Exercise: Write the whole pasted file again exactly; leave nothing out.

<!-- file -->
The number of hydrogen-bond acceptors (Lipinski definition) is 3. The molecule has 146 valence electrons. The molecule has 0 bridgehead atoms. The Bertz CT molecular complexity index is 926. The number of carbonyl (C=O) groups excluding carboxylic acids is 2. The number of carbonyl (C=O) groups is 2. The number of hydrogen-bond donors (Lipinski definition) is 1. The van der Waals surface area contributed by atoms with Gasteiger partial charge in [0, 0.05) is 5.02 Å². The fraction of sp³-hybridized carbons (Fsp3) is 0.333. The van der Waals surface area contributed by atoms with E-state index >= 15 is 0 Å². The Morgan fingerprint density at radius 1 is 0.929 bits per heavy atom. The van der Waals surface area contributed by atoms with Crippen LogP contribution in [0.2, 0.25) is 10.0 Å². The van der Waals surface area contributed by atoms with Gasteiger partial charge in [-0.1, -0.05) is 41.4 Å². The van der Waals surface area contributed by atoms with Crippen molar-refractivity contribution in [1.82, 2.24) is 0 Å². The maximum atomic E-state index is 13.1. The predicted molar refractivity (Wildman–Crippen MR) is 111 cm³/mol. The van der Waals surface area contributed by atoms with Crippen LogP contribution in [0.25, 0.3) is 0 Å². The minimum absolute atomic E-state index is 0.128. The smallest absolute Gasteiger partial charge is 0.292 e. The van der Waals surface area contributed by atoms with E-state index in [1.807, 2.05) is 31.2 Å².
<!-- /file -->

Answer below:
The number of hydrogen-bond acceptors (Lipinski definition) is 3. The molecule has 146 valence electrons. The molecule has 0 bridgehead atoms. The Bertz CT molecular complexity index is 926. The number of carbonyl (C=O) groups excluding carboxylic acids is 2. The number of carbonyl (C=O) groups is 2. The number of hydrogen-bond donors (Lipinski definition) is 1. The van der Waals surface area contributed by atoms with Gasteiger partial charge in [0, 0.05) is 5.02 Å². The fraction of sp³-hybridized carbons (Fsp3) is 0.333. The van der Waals surface area contributed by atoms with E-state index >= 15 is 0 Å². The Morgan fingerprint density at radius 1 is 0.929 bits per heavy atom. The van der Waals surface area contributed by atoms with Crippen LogP contribution in [0.2, 0.25) is 10.0 Å². The van der Waals surface area contributed by atoms with Gasteiger partial charge in [-0.1, -0.05) is 41.4 Å². The van der Waals surface area contributed by atoms with Crippen molar-refractivity contribution in [1.82, 2.24) is 0 Å². The maximum atomic E-state index is 13.1. The predicted molar refractivity (Wildman–Crippen MR) is 111 cm³/mol. The van der Waals surface area contributed by atoms with Crippen LogP contribution in [0.25, 0.3) is 0 Å². The minimum absolute atomic E-state index is 0.128. The smallest absolute Gasteiger partial charge is 0.292 e. The van der Waals surface area contributed by atoms with E-state index in [1.807, 2.05) is 31.2 Å².